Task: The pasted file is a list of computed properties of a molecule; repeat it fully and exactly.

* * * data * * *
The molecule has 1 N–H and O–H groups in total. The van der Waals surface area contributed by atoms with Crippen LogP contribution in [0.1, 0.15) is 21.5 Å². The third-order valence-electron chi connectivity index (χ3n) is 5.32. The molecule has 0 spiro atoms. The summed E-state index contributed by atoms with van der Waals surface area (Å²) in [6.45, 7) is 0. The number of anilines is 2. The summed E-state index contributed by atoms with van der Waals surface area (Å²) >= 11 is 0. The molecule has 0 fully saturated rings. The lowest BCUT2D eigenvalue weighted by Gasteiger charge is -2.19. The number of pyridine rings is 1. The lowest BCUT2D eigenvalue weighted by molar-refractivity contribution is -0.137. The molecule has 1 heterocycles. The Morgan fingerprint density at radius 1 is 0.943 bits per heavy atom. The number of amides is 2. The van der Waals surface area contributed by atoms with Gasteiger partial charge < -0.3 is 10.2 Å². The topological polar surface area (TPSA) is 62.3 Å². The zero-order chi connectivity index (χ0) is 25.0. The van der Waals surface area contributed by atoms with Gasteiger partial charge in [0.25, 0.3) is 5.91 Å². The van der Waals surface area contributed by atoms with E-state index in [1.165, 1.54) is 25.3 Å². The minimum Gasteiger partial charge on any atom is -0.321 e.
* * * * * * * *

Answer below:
The molecule has 1 N–H and O–H groups in total. The van der Waals surface area contributed by atoms with Crippen LogP contribution in [0.1, 0.15) is 21.5 Å². The third-order valence-electron chi connectivity index (χ3n) is 5.32. The molecule has 0 spiro atoms. The summed E-state index contributed by atoms with van der Waals surface area (Å²) in [6.45, 7) is 0. The number of anilines is 2. The summed E-state index contributed by atoms with van der Waals surface area (Å²) >= 11 is 0. The molecule has 0 fully saturated rings. The lowest BCUT2D eigenvalue weighted by Gasteiger charge is -2.19. The number of pyridine rings is 1. The lowest BCUT2D eigenvalue weighted by molar-refractivity contribution is -0.137. The molecule has 1 heterocycles. The Morgan fingerprint density at radius 1 is 0.943 bits per heavy atom. The number of amides is 2. The van der Waals surface area contributed by atoms with Gasteiger partial charge < -0.3 is 10.2 Å². The topological polar surface area (TPSA) is 62.3 Å². The zero-order chi connectivity index (χ0) is 25.0. The van der Waals surface area contributed by atoms with Gasteiger partial charge in [0.25, 0.3) is 5.91 Å². The van der Waals surface area contributed by atoms with E-state index in [1.165, 1.54) is 25.3 Å². The minimum Gasteiger partial charge on any atom is -0.321 e.